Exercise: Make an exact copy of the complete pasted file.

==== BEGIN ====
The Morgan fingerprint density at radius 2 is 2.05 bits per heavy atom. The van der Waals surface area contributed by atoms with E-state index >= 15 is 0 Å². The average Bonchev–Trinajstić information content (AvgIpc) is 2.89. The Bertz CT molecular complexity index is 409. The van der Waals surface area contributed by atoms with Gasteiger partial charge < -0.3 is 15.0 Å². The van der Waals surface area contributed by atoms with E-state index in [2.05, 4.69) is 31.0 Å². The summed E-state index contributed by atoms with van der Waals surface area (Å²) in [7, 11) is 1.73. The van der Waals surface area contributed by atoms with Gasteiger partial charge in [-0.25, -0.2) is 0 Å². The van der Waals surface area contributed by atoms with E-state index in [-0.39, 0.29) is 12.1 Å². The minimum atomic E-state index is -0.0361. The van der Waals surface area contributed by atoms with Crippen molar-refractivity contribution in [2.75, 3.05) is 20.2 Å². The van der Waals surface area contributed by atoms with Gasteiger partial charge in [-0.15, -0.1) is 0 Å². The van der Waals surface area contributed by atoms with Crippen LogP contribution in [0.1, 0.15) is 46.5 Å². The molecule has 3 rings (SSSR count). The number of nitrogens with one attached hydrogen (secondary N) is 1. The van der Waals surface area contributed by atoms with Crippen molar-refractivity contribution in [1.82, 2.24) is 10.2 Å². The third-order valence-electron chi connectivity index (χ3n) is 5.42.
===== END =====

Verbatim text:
The Morgan fingerprint density at radius 2 is 2.05 bits per heavy atom. The van der Waals surface area contributed by atoms with E-state index >= 15 is 0 Å². The average Bonchev–Trinajstić information content (AvgIpc) is 2.89. The Bertz CT molecular complexity index is 409. The van der Waals surface area contributed by atoms with Gasteiger partial charge < -0.3 is 15.0 Å². The van der Waals surface area contributed by atoms with E-state index in [2.05, 4.69) is 31.0 Å². The summed E-state index contributed by atoms with van der Waals surface area (Å²) in [7, 11) is 1.73. The van der Waals surface area contributed by atoms with Gasteiger partial charge in [-0.25, -0.2) is 0 Å². The van der Waals surface area contributed by atoms with E-state index in [-0.39, 0.29) is 12.1 Å². The minimum atomic E-state index is -0.0361. The van der Waals surface area contributed by atoms with Crippen molar-refractivity contribution in [2.75, 3.05) is 20.2 Å². The van der Waals surface area contributed by atoms with Gasteiger partial charge in [-0.15, -0.1) is 0 Å². The van der Waals surface area contributed by atoms with Crippen LogP contribution in [0.1, 0.15) is 46.5 Å². The molecule has 3 rings (SSSR count). The number of nitrogens with one attached hydrogen (secondary N) is 1. The van der Waals surface area contributed by atoms with Crippen molar-refractivity contribution in [1.82, 2.24) is 10.2 Å². The third-order valence-electron chi connectivity index (χ3n) is 5.42.